Alan Ezekowitz, MD, PhD
CEO of Abide Therapeutics
Dr. Ezekowitz serves as CEO of Abide Therapeutics, a company he co-founded in 2011 with Professors Dale Boger and Ben Cravatt from the Scripps Research Institute. Prior to creating Abide, Dr. Ezekowitz was Senior Vice President and Franchise Head, Bone, Respiratory, Immunology, Muscle, Dermatology, and Urology at Merck Research Laboratories, where he was responsible for the drug discovery and development process from target identification through proof of concept. He worked closely with his commercial General Manager to develop the life cycle strategy for approved drugs in those areas.
He co-chaired Merck’s Joint Venture with Janssen to oversee the development of Remicade and Simponi in the EU. Prior to Merck, Dr. Ezekowitz was the Charles Wilder Professor of Pediatrics at the Harvard Medical School and served as the Chief of Pediatric Services at the MassGeneral Hospital for Children and the Partners Healthcare System. He has served on multiple boards and committees, including the chair position of the Executive Committee on Research at Massachusetts General Hospital, the Board of Directors of the Partners Healthcare system, and the MassGeneral Physicians Organization.
He has also served on the boards of Anika Therapeutics and Natimmune, a biotech company that he founded. He currently serves on the Board of Directors of Oxagen and Abide Therapeutics.He served on many committees at the Harvard Medical School and chaired the committee that led to the establishment of the Academy at HMS and served as a Scholar and Founding Member. He is a member of the American Society of Clinical Investigation and a Fellow of AAAS.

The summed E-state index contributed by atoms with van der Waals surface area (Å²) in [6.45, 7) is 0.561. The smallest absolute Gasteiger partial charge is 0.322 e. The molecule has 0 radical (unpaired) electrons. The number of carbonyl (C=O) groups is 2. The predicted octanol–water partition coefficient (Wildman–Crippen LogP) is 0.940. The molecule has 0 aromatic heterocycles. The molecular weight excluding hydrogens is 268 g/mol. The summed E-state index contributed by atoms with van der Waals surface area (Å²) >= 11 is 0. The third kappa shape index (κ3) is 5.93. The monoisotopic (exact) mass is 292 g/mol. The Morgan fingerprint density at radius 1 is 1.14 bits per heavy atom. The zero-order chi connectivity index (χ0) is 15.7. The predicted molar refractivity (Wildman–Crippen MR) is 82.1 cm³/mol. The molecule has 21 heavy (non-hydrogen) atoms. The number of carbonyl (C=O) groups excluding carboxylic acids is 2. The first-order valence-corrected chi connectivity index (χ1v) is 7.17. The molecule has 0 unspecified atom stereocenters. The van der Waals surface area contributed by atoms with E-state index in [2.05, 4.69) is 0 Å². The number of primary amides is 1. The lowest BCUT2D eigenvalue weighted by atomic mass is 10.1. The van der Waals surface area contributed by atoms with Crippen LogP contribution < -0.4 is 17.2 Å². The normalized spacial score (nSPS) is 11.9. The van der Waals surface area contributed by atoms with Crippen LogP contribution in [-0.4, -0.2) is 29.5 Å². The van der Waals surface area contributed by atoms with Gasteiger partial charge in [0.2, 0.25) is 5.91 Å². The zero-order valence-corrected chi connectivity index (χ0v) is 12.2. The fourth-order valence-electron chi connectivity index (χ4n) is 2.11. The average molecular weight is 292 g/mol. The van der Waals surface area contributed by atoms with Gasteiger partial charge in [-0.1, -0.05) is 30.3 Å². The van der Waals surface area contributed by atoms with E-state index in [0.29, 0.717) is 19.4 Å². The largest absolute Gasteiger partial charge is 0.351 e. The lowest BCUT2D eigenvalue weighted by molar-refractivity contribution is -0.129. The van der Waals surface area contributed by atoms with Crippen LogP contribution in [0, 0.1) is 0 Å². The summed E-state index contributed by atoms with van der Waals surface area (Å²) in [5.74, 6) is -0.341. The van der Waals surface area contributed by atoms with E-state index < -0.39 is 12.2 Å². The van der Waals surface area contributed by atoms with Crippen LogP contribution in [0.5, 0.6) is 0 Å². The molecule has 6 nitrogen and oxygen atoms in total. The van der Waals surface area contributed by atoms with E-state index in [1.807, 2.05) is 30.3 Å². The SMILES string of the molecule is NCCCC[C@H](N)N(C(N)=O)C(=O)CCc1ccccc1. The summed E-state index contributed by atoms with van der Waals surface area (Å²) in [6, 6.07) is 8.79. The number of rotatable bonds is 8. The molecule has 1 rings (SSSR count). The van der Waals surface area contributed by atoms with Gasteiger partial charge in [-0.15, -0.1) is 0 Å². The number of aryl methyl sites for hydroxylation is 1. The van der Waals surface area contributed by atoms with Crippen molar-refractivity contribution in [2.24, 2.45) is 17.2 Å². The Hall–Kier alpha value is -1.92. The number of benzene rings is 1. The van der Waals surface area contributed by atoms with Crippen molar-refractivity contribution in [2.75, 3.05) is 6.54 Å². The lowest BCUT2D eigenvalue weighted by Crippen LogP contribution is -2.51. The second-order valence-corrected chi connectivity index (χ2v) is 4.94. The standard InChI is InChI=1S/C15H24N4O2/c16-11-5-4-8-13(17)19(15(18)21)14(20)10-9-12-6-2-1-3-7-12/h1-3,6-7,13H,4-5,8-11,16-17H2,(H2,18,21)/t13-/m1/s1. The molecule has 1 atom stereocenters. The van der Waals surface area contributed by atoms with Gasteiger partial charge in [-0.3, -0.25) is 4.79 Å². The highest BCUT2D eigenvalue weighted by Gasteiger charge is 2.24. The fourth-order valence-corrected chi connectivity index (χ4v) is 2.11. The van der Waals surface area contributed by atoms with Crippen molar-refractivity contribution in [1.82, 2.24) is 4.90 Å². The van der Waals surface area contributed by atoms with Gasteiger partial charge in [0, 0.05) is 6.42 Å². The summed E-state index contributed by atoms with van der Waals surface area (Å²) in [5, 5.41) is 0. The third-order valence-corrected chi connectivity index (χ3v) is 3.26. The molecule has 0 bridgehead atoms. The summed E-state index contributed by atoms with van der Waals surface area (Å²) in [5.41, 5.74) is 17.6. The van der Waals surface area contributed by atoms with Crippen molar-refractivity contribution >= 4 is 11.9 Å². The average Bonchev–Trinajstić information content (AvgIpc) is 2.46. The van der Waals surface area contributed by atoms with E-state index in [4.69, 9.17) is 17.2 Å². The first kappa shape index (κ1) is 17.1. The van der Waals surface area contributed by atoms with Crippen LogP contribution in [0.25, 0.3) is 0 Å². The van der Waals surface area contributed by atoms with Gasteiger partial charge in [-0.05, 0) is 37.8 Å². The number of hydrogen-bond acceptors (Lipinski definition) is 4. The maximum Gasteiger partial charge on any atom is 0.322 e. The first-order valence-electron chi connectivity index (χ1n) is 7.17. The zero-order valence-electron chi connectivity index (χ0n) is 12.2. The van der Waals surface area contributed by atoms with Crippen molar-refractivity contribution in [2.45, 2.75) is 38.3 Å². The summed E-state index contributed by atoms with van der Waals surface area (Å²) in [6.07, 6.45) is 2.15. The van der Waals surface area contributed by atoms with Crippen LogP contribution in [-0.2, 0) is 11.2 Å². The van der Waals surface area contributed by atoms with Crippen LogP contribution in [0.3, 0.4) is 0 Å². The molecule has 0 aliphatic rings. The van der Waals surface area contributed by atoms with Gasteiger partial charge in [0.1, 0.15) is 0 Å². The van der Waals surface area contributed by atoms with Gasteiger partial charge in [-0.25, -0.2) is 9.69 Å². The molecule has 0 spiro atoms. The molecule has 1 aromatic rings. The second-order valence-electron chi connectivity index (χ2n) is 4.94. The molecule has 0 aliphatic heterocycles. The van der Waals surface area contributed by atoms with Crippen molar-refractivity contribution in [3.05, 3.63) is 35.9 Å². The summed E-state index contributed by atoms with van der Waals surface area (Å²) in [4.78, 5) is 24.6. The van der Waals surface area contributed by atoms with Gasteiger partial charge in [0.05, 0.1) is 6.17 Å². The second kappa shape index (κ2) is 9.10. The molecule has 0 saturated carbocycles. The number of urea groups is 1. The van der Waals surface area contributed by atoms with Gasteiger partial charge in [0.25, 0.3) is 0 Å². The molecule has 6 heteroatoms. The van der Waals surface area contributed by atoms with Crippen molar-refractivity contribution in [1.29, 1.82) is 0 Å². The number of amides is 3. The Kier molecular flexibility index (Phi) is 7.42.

He has also served on multiple NIH subcommittees. In 2008, he was honored with the establishment of the R. Alan Ezekowitz Professorship in Pediatrics at the Harvard Medical School.He directed the Laboratory of Developmental Immunology at the Massachusetts General Hospital. He is a pioneer in the field of innate immunity and has over 150 publications.
His group played a major role in defining the structure and function of pattern recognition molecules like the mannose binding lectin and the macrophage mannose receptor. He was the Principal Investigator of an NIH Program Grant that included Jules Hoffmann (Nobel Laureate 2011 for the discovery of Toll receptors). His group’s contribution was the description of primordial phagocytic receptors. The work was published in Nature, Cell, and Science. Furthermore, his work on phagocyte biology translated the effects of interferon gamma in vitro to create an FDA-approved treatment for patients with chronic granulomatous disease, a rare phagocytic disorder in humans.
Dr. Ezekowitz received his medical training at the University of Cape Town in South Africa and was awarded a Doctor of Philosophy degree from Oxford University, where he also completed a postdoctoral fellowship. At Children’s Hospital in Boston, he completed a second postdoctoral fellowship in the Division of Hematology and Oncology and his clinical training in pediatrics.